The NBA – Early leader in recognizing the importance of MLK Day
Editor in Chief
Aka VincentDa & RedApples fka Expiredpineapples. My alter-ego is a digital-marketing guy in Houston. Won editing awards & created obsolete flash websites that have been featured in mags like Sports Illustrated. Studied film & women at FSU during the golden age of hip-hop. Collects records, laserdiscs, sports memorabilia & toys. Father of 2 daughters that are more athletic and popular on YouTube.
Follow @David Astramskas
The NBA has been an early leader in recognizing the importance of Martin Luther King Day. Four years before the government recognized this day as a national holiday, the NBA was honoring the memory of Dr. King. Commissioner David Stern has been a member of the King Federal Holiday Commission, and the league has closed its offices since 1987 to observe the day.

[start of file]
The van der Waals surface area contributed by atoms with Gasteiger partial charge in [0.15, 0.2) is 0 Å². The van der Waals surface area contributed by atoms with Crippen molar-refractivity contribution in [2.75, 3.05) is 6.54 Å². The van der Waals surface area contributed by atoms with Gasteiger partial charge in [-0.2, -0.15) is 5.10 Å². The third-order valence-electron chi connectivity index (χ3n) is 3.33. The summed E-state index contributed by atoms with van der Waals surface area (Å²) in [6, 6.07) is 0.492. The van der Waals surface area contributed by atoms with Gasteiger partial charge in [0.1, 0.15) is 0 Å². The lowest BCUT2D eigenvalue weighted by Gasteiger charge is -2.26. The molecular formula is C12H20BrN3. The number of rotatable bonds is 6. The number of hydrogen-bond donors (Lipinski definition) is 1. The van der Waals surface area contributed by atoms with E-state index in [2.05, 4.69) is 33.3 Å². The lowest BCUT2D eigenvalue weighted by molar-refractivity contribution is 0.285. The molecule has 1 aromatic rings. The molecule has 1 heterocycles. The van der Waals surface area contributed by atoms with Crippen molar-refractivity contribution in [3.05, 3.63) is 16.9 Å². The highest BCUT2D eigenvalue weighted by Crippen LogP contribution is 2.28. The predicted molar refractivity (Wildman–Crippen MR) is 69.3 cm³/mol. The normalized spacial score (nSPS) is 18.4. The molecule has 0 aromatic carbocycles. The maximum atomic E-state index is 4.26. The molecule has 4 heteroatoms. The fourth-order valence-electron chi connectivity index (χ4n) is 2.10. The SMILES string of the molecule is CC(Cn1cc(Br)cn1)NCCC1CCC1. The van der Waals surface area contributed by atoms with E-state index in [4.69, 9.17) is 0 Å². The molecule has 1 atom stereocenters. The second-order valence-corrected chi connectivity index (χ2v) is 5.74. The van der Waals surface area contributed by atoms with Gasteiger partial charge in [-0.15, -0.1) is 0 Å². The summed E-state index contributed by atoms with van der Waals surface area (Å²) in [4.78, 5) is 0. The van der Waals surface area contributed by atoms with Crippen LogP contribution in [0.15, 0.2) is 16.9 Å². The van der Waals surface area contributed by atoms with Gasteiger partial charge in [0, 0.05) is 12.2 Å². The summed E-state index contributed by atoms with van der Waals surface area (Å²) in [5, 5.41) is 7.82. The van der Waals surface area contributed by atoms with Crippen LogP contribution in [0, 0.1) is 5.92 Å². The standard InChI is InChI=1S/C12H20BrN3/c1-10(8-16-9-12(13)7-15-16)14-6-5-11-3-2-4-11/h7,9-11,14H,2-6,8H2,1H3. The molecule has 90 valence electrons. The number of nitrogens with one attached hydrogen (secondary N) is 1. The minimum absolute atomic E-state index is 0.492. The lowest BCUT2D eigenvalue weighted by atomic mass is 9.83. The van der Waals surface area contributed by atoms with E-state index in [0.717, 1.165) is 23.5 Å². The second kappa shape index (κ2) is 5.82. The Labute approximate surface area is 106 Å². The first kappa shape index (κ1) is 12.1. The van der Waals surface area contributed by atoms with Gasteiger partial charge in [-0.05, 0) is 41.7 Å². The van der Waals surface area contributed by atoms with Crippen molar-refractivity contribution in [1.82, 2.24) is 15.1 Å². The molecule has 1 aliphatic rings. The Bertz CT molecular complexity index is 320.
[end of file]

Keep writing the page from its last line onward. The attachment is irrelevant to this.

In 1987, the NBA canceled the league meetings scheduled for September 18–21 in Scottsdale because Arizona did not observe the Martin Luther King Jr. holiday. In addition, in 1990, the NBA told the Phoenix Suns there would be no league events held in Arizona other than regular-season and playoff games without a King holiday.
NBA teams have long taken part in the tribute to Martin Luther King Jr. In the past, teams have made donations to the King Center, produced television tributes, as well as contributed scholarship money to children across the county.
[youtube id=”gdvIRbzz-T0″ width=”600″ height=”350″]
[youtube id=”EH7xAnlMzQw” width=”600″ height=”350″]
[youtube id=”ha5K3r_isF4″ width=”600″ height=”350″]
See more interview w/ athletes on ESPN’s tribute to King here